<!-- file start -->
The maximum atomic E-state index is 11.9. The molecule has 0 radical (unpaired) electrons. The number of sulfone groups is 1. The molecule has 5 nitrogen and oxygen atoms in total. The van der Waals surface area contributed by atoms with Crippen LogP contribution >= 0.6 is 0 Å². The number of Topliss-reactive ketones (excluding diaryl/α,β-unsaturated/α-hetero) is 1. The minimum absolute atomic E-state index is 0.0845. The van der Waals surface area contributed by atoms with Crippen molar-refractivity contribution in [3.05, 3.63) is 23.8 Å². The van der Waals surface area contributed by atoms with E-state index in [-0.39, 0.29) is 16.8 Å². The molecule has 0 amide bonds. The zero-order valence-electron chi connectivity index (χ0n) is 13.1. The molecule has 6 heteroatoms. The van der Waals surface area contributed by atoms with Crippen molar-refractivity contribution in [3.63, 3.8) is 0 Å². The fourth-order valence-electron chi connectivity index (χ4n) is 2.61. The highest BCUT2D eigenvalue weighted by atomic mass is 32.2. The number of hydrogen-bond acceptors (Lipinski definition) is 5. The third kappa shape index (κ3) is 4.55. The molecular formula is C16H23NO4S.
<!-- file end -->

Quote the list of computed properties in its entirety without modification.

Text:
The maximum atomic E-state index is 11.9. The molecule has 0 radical (unpaired) electrons. The number of sulfone groups is 1. The molecule has 5 nitrogen and oxygen atoms in total. The van der Waals surface area contributed by atoms with Crippen LogP contribution >= 0.6 is 0 Å². The number of Topliss-reactive ketones (excluding diaryl/α,β-unsaturated/α-hetero) is 1. The minimum absolute atomic E-state index is 0.0845. The van der Waals surface area contributed by atoms with Crippen molar-refractivity contribution in [3.05, 3.63) is 23.8 Å². The van der Waals surface area contributed by atoms with E-state index in [-0.39, 0.29) is 16.8 Å². The molecule has 0 amide bonds. The zero-order valence-electron chi connectivity index (χ0n) is 13.1. The molecule has 6 heteroatoms. The van der Waals surface area contributed by atoms with Crippen molar-refractivity contribution in [3.63, 3.8) is 0 Å². The fourth-order valence-electron chi connectivity index (χ4n) is 2.61. The highest BCUT2D eigenvalue weighted by atomic mass is 32.2. The number of hydrogen-bond acceptors (Lipinski definition) is 5. The third kappa shape index (κ3) is 4.55. The molecular formula is C16H23NO4S.